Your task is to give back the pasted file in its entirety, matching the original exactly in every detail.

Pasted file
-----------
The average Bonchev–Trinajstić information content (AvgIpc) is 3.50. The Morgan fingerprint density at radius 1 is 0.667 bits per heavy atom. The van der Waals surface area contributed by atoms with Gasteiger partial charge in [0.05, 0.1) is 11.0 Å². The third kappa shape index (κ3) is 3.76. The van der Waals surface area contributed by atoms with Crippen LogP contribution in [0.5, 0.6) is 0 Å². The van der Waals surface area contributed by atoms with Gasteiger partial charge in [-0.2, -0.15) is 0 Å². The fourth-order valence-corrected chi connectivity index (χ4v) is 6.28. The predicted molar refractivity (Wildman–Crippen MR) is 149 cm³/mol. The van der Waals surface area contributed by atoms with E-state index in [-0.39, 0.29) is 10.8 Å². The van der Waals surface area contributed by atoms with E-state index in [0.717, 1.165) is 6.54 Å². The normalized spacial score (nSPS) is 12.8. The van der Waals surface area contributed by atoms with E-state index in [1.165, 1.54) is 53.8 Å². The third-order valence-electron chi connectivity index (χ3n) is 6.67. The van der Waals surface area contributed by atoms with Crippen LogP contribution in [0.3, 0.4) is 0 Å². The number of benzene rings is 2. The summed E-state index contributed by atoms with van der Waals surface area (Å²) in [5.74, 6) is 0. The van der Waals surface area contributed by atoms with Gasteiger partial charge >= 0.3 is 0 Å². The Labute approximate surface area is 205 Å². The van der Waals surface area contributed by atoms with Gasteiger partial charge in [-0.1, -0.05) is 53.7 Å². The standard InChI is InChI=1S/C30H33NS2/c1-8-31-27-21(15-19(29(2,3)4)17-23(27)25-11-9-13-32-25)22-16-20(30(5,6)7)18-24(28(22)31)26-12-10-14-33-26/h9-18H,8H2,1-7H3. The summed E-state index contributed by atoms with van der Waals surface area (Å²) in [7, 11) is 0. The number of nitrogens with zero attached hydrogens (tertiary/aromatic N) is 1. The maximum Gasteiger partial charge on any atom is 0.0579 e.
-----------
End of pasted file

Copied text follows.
The average Bonchev–Trinajstić information content (AvgIpc) is 3.50. The Morgan fingerprint density at radius 1 is 0.667 bits per heavy atom. The van der Waals surface area contributed by atoms with Gasteiger partial charge in [0.05, 0.1) is 11.0 Å². The third kappa shape index (κ3) is 3.76. The van der Waals surface area contributed by atoms with Crippen LogP contribution in [0.5, 0.6) is 0 Å². The van der Waals surface area contributed by atoms with Gasteiger partial charge in [-0.2, -0.15) is 0 Å². The fourth-order valence-corrected chi connectivity index (χ4v) is 6.28. The predicted molar refractivity (Wildman–Crippen MR) is 149 cm³/mol. The van der Waals surface area contributed by atoms with E-state index in [-0.39, 0.29) is 10.8 Å². The van der Waals surface area contributed by atoms with E-state index in [0.717, 1.165) is 6.54 Å². The normalized spacial score (nSPS) is 12.8. The van der Waals surface area contributed by atoms with E-state index in [1.165, 1.54) is 53.8 Å². The third-order valence-electron chi connectivity index (χ3n) is 6.67. The van der Waals surface area contributed by atoms with Crippen LogP contribution in [0.3, 0.4) is 0 Å². The number of benzene rings is 2. The summed E-state index contributed by atoms with van der Waals surface area (Å²) in [5.74, 6) is 0. The van der Waals surface area contributed by atoms with Gasteiger partial charge >= 0.3 is 0 Å². The Labute approximate surface area is 205 Å². The van der Waals surface area contributed by atoms with Gasteiger partial charge in [-0.1, -0.05) is 53.7 Å². The standard InChI is InChI=1S/C30H33NS2/c1-8-31-27-21(15-19(29(2,3)4)17-23(27)25-11-9-13-32-25)22-16-20(30(5,6)7)18-24(28(22)31)26-12-10-14-33-26/h9-18H,8H2,1-7H3. The summed E-state index contributed by atoms with van der Waals surface area (Å²) in [7, 11) is 0. The number of nitrogens with zero attached hydrogens (tertiary/aromatic N) is 1. The maximum Gasteiger partial charge on any atom is 0.0579 e.